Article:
Wednesday, October 7th, 2015...4:33 pm

Mental health isn’t just for tragedy

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In our class and on, we’ve been talking about satire and comedy. One of my favorite comedic sources of news is John Oliver’s show Last Week Tonight. This past Sunday, Oliver’s central bit was about mental health treatment in this country — naturally, I took notice.

Oliver discussed mental health in relation to the recent mass shooting in Oregon, and in relation to mass shootings in general. He was deeply upset by the fact that people who are anti-gun control use lack of quality mental health care as a way to sidestep gun control debates and then proceed not to do anything to help people who actually have mental illnesses.

“We don’t talk about mental illness well,” Oliver said. “It seems like there is nothing like a mass shooting to suddenly spark political interest in mental health.”

Aside from the troubling fact that bringing up mental health is being used to shield politicians from having to think critically about how their views and votes against gun control might affect and end the lives of the very people whose rights they argue they are protecting, mental illness is not even as deeply connected to mass shootings as people believe.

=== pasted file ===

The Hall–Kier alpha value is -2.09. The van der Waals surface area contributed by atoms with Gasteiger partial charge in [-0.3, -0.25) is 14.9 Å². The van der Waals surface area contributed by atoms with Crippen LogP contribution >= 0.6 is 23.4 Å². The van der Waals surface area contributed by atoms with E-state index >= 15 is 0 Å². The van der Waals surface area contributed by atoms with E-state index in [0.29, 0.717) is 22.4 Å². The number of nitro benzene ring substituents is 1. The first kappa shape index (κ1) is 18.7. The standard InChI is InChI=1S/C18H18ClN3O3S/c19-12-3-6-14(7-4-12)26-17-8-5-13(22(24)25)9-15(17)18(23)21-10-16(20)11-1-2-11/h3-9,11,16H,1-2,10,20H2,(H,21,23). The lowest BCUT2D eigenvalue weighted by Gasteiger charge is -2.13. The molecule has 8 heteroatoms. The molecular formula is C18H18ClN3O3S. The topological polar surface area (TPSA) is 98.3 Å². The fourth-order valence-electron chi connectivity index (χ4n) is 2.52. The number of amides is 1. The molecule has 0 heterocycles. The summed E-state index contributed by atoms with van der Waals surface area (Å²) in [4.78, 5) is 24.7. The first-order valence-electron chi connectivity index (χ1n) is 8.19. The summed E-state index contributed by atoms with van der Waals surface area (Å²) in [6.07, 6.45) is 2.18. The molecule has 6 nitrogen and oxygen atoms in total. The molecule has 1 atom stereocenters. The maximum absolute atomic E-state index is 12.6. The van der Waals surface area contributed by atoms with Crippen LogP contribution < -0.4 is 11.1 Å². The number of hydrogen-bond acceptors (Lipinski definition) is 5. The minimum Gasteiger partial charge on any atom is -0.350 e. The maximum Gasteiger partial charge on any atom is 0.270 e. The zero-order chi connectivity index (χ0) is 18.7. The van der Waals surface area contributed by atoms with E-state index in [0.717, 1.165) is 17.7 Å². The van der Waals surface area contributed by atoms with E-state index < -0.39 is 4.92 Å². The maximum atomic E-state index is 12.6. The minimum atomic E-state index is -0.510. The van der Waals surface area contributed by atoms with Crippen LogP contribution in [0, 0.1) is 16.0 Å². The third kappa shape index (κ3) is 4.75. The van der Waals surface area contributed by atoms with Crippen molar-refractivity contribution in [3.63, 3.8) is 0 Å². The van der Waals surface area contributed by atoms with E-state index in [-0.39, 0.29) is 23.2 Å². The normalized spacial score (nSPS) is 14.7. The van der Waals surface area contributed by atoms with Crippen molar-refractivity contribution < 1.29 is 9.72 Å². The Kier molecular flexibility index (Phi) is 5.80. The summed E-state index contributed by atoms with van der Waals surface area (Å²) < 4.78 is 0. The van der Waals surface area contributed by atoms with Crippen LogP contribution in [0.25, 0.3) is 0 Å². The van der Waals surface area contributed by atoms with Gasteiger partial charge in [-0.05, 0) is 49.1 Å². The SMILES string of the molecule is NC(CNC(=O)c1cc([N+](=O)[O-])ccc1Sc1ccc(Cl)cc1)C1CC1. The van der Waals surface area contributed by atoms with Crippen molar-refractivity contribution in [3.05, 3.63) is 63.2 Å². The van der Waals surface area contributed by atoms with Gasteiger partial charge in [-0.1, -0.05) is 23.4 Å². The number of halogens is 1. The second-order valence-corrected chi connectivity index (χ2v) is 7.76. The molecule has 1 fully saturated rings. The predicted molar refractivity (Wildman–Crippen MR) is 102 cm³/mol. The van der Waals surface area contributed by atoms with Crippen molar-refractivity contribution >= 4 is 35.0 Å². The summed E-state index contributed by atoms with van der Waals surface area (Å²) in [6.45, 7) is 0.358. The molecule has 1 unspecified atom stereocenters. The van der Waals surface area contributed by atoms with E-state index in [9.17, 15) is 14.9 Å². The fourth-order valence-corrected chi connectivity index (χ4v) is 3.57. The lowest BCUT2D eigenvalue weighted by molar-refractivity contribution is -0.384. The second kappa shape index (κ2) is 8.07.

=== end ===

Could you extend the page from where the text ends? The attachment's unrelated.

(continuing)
“Mentally ill people are far more likely to be the victims of violence rather than the perpetrators,” Oliver said, citing a 2014 study from the American Journal of Public Health, “So the fact we only tend to discuss mental health in a mass shooting context is deeply misleading.”

While Oliver did not address campus mental health in this bit, many of the themes he addressed can be applied to this smaller subpopulation of mentally ill Americans. For example, just as mental health in general is primarily discussed after a mass shooting, mental health on campus is primarily discussed only after a student suicide. People take note of dramatic incidents involving death, but they fail to note that many college students struggle with mental health concerns on a day to day basis. Obviously students who are a danger to themselves or others should be prioritized in terms of care, but those students are a minority among students with mental health concerns. Should we neglect the needs of students just because they are not on the brink of killing themselves?

“But if now is our only opportunity to discuss mental health, perhaps we should do it,” Oliver said, and I think the mentality on the College of William and Mary’s campus after Paul Soutter’s suicide last semester was much the same. It was a final straw for our campus. While inadequate mental health care wasn’t necessarily a simple root cause of the deaths of Peter Godshall ’15, Saipriya Rangavajhula ’17, and Paul Soutter ’17, it was sure to be brought up and it was an issue that needed discussing.

Sadly, only discussing mental health in the wake of tragedy does not solve the problems we encounter on a daily basis. We should strive for proper mental health care at every stage of a person’s life not just to prevent deaths, to avoid gun control debates, or to put up a facade of caring but because people deserve to be cared for adequately.


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